US 4255419 A
Low serum zinc concentrations in humans have been associated with multiple sclerosis in some patients, particularly those patients under 50 years of age. Increasing the concentration of serum zinc in such patients has been found to lower the number of, or decrease the severity of recurrent attacks and/or improve neurologic function in some patients.
1. A method of treating multiple sclerosis in a human having multiple sclerosis and having lower than normal concentrations of serum zinc comprising elevating the serum zinc level in said human.
2. A method of treating multiple sclerosis in a human having multiple sclerosis and having lower than normal concentrations of serum zinc comprising elevating the serum zinc concentration in said human by oral administration to said human of an effective, non-toxic zinc serum-elevating amount of ingestible zinc.
3. The method of claim 2, wherein said ingestible zinc is a non-toxic zinc salt.
4. The method of claim 3, wherein said zinc salt is selected from the group consisting of zinc sulfate and zinc carbonate.
5. A method of treating multiple sclerosis in a human having multiple sclerosis and having lower than normal concentrations of serum zinc comprising elevating the serum zinc concentration in said human by oral administration to said human of an effective, non-toxic zinc serum-elevating amount of zinc sulfate.
6. The method of claim 5, wherein an effective amount is approximately 50-500 mg per day.
1. Field of the Invention
The invention relates to a method of treatment of a disease process in humans. More particularly, the invention relates to a method of treatment of humans having multiple sclerosis.
2. Background of the Prior Art
While zinc has heretofor been referred to as a trace element in human nutrition, in reality its concentration in humans is second only to that of iron in the metals. The body of a 70 kg adult contains between 1.4 and 2.3 grams of zinc, about one-half of the amount of iron.
Zinc is found in highest concentrations in the prostate, blood, skin, hair, liver and eyes of man. Seventy-five to eighty percent of the zinc in the blood is associated with the enzyme, carbonic anhydrase in the erythrocytes. Human serum normally contains 98-142 micrograms of zinc per deciliter. Significant quantities of zinc are also found in the muscles, brain, kidneys and spleen. The average adult human normally loses about 2-3 mg of zinc per day. Gastrointestinal losses account for approximately one-half of this total, with the remainder being lost in the urine and sweat. In young men, deficiency causes stunted growth, anemia (from concomitant iron deficiency), enlarged liver and spleen and underdevelopment of genitals and secondary sex characteristics. Deficiency of zinc may be caused by the nature of the diet (high in phytic acid), by the excretion of zinc in perspiration, or by blood loss if there is parasitic infection. In animals, zinc deficiency causes hyperirritability, anorexia, retardation of growth, loss of hair and changes in the skin and sometimes in the cornea.
Zinc is a constituent of several vitally important enzymes in addition to carbonic anhydrase, including carboxypeptidase, alkaline phosphatase, lactic acid and alcohol dehydrogenases. The last named enzymes occur in the eye, and indeed, the eye contains a considerable amount of this metal, as do the testes and the teeth. Zinc seems to be present in the pancreas, and it accompanies insulin when this hormone is crystallized. Diabetic pancreatic tissue contains only half as much zinc as does normal tissue. Zinc is present in the insulin molecule but is not essential to the activity of insulin. Other investigators have claimed that zinc is localized in the α-cells of the pancreas and have suggested that it is related more to glucagon content than to insulin. There is current evidence indicating that low levels of zinc intake are associated with impairment of the acuity of the senses of taste and smell.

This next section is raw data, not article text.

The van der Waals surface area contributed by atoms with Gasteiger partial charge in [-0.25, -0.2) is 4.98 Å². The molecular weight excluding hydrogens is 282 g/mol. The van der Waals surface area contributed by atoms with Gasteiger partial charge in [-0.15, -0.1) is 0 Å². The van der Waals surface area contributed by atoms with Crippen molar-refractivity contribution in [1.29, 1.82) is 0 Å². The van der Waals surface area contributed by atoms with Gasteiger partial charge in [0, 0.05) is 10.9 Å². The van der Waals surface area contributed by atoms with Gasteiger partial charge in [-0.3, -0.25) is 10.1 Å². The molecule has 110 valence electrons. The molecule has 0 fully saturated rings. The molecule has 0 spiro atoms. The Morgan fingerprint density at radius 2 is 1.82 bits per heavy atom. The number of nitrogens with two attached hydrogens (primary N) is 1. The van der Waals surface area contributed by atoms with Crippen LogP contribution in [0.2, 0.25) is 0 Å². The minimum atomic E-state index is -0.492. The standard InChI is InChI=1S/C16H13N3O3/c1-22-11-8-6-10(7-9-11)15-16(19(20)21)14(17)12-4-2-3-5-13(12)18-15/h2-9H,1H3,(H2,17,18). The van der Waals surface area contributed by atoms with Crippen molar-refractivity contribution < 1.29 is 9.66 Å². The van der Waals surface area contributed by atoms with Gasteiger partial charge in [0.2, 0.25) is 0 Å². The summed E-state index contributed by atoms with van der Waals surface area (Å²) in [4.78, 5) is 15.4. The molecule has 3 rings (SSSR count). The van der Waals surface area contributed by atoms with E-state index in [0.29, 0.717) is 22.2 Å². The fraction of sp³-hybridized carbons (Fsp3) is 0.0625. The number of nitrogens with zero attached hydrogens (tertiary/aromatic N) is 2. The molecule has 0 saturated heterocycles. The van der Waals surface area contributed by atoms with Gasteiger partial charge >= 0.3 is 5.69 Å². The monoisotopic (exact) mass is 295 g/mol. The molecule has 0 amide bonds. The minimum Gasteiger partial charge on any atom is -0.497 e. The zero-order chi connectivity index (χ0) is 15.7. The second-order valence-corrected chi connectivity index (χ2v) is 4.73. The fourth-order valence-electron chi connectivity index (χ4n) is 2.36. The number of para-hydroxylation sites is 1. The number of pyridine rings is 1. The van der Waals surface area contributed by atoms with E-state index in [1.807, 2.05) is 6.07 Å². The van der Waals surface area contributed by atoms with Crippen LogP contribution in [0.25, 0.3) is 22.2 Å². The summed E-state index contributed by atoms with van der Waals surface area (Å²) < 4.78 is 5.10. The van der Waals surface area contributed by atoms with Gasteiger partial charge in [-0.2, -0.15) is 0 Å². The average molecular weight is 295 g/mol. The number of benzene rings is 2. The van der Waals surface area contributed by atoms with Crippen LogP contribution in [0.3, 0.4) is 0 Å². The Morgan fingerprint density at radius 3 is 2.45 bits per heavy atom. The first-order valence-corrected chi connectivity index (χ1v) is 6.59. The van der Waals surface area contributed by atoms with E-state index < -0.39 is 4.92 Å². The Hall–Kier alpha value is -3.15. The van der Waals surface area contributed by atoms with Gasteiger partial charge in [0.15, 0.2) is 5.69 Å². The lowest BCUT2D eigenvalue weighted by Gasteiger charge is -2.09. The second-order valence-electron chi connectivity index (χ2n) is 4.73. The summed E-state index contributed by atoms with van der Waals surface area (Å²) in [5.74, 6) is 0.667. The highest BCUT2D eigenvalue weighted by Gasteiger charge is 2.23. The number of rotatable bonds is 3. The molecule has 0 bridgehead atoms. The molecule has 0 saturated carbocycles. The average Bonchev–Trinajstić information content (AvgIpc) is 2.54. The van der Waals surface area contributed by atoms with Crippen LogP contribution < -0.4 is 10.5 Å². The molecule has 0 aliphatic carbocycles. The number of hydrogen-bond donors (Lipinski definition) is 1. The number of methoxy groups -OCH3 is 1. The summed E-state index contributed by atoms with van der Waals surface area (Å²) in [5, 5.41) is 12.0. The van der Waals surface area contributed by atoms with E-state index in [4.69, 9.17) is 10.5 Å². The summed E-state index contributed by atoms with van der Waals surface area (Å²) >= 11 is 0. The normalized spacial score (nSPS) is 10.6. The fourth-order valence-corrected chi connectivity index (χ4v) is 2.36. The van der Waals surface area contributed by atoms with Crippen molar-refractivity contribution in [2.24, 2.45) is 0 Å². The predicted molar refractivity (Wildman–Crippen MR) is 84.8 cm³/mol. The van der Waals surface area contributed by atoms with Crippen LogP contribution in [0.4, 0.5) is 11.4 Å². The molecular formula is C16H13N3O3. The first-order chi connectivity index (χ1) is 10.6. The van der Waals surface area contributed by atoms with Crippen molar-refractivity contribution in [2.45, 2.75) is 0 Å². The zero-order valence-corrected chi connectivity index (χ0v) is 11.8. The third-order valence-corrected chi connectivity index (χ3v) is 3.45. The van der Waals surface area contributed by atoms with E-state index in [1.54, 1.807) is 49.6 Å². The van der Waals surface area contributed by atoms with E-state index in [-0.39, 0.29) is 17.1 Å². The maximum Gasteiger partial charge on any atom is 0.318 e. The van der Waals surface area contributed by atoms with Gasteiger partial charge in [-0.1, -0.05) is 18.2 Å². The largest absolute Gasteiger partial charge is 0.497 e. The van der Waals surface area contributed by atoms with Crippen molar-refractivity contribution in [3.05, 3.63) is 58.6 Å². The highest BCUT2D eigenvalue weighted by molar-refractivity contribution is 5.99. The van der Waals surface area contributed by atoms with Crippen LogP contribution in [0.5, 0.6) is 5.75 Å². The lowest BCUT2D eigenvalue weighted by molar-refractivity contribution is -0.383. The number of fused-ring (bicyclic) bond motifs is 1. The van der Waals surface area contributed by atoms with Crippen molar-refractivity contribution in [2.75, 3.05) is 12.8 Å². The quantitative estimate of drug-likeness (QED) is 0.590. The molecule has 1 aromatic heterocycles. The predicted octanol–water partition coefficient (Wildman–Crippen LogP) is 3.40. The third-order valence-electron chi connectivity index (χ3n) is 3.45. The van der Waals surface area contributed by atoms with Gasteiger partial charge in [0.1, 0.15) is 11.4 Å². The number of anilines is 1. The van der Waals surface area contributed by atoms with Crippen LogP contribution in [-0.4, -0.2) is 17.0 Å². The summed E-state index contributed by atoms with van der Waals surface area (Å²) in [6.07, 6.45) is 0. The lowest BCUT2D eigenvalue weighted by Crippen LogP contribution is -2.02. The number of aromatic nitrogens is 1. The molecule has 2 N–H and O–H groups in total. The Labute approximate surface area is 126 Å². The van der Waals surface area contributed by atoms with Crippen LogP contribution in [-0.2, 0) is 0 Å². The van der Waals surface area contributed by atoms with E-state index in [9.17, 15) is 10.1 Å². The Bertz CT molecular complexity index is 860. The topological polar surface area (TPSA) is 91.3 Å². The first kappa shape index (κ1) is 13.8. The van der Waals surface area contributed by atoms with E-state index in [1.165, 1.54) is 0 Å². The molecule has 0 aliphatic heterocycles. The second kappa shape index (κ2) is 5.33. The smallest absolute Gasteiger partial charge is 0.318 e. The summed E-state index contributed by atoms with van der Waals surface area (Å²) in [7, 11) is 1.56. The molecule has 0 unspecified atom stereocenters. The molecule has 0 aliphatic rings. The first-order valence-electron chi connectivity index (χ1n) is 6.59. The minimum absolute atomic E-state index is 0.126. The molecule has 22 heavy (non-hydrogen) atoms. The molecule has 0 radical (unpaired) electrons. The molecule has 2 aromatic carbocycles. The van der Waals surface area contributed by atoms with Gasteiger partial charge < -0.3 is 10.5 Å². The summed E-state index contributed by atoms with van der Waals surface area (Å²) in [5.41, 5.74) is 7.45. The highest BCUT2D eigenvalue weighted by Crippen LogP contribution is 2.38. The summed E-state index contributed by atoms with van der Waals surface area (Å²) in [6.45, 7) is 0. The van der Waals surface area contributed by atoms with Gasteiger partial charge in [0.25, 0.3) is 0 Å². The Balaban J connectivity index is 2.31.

There is increasing evidence that zinc plays an important role in protein biosynthesis and utilization. The addition of small amounts of zinc to a diet containing sub-optimal amounts of a vegetable protein, as indicated by the growth of young rats, causes a pronounced increase in protein utilization and growth. This defect may result from a failure in adequate RNA synthesis. Zinc apparently inhibits the enzyme ribonuclease. Thus, in zinc deficiency, excessive destruction of RNA could occur, which might result in the defects of protein synthesis seen in zinc deficiency as well as the other sequelae observed.
The adult human being ingests from 12 to 20 mg of zinc per day. Although this element is widely distributed, the high content of phytate in certain foods may limit its absorption and result in a deficiency with the clinical symptoms described above. The recommended daily dietary allowance for zinc for the adult is 15 mg, with 20 and 25 mg during pregnancy and lactation, respectively, comparable to the recommended daily dietary allowance for iron.
Ingestion of excessive amounts of zinc leads to vomiting, dehydration, lack of muscle coordination, dizziness and electrolyte imbalances. A 2 gm dose of oral zinc sulfate has been used as an emetic. The lethal dose of zinc sulfate is not known, but it is estimated to be on the order of 15 grams, though it should be noted that zinc is not accumulated by the body.
Zinc has heretofore been used or suggested for use in a number of therapeutic applications, including treatment of acrodermatitis enteropathica, acne and in wound healing, see for example, "Therapeutic Uses of Oral Zinc," U.S. Pharmacist, P. 61, April 1979.
Although the exact structure of phytates are not known, phytates are insoluble, mixed calcium and magnesium salts of phytic acid, which in turn is a hexaphosphate of inositol. Available evidence indicates that phytic acid and its compounds interfere with the absorption of calcium, zinc and iron from the intestinal tract. Unrefined cereals are rich in phytates, but white flour contains little. Hence the phytate problem is not serious in the United States; but in areas of the world where unrefined cereals form a large part of the diet and little calcium is consumed, the interference with calcium absorption may result in serious deficiencies of calcium, including the development of so-called "cereal rickets".
Multiple sclerosis (MS) is a disease marked by scleroses occurring in sporadic patches throughout the brain or spinal cord, or both. Among its symptoms are weakness, incoordination, strong jerking movements of the legs and especially of the arms, amenomania or other abnormal mental exaltation, scanning speech, nystagmus, etc.